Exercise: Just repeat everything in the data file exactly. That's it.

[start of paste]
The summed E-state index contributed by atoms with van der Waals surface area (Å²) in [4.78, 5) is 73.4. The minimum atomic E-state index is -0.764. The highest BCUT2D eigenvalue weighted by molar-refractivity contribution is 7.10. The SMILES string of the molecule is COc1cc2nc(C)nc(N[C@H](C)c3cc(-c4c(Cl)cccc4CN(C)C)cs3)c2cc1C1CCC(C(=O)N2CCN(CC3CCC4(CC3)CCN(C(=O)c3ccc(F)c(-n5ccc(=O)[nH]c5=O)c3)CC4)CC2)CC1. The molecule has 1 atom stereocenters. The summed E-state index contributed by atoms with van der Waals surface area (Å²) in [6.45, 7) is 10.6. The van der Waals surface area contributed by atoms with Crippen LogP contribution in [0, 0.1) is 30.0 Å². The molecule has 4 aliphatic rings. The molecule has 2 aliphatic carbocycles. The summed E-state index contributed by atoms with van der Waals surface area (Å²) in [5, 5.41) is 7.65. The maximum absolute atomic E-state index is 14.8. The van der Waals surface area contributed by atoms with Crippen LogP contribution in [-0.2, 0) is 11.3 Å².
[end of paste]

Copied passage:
The summed E-state index contributed by atoms with van der Waals surface area (Å²) in [4.78, 5) is 73.4. The minimum atomic E-state index is -0.764. The highest BCUT2D eigenvalue weighted by molar-refractivity contribution is 7.10. The SMILES string of the molecule is COc1cc2nc(C)nc(N[C@H](C)c3cc(-c4c(Cl)cccc4CN(C)C)cs3)c2cc1C1CCC(C(=O)N2CCN(CC3CCC4(CC3)CCN(C(=O)c3ccc(F)c(-n5ccc(=O)[nH]c5=O)c3)CC4)CC2)CC1. The molecule has 1 atom stereocenters. The summed E-state index contributed by atoms with van der Waals surface area (Å²) in [6.45, 7) is 10.6. The van der Waals surface area contributed by atoms with Crippen LogP contribution in [0, 0.1) is 30.0 Å². The molecule has 4 aliphatic rings. The molecule has 2 aliphatic carbocycles. The summed E-state index contributed by atoms with van der Waals surface area (Å²) in [5, 5.41) is 7.65. The maximum absolute atomic E-state index is 14.8. The van der Waals surface area contributed by atoms with Crippen LogP contribution in [-0.2, 0) is 11.3 Å².